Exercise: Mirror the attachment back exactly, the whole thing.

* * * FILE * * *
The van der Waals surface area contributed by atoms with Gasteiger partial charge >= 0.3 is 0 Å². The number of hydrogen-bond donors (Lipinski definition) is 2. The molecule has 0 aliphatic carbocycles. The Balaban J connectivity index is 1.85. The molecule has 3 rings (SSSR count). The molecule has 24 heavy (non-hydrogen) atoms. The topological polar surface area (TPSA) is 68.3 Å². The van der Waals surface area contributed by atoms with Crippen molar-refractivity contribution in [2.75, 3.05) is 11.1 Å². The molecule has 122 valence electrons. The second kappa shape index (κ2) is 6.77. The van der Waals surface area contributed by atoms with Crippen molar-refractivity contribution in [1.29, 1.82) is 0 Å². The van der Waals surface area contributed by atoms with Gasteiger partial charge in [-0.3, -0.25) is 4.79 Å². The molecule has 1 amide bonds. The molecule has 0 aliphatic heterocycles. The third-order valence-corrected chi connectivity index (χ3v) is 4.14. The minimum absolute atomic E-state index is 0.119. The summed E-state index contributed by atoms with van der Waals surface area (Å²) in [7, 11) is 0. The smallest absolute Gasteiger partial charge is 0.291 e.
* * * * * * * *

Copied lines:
The van der Waals surface area contributed by atoms with Gasteiger partial charge >= 0.3 is 0 Å². The number of hydrogen-bond donors (Lipinski definition) is 2. The molecule has 0 aliphatic carbocycles. The Balaban J connectivity index is 1.85. The molecule has 3 rings (SSSR count). The molecule has 24 heavy (non-hydrogen) atoms. The topological polar surface area (TPSA) is 68.3 Å². The van der Waals surface area contributed by atoms with Crippen molar-refractivity contribution in [2.75, 3.05) is 11.1 Å². The molecule has 122 valence electrons. The second kappa shape index (κ2) is 6.77. The van der Waals surface area contributed by atoms with Crippen molar-refractivity contribution in [1.29, 1.82) is 0 Å². The van der Waals surface area contributed by atoms with Gasteiger partial charge in [-0.3, -0.25) is 4.79 Å². The molecule has 1 amide bonds. The molecule has 0 aliphatic heterocycles. The third-order valence-corrected chi connectivity index (χ3v) is 4.14. The minimum absolute atomic E-state index is 0.119. The summed E-state index contributed by atoms with van der Waals surface area (Å²) in [7, 11) is 0. The smallest absolute Gasteiger partial charge is 0.291 e.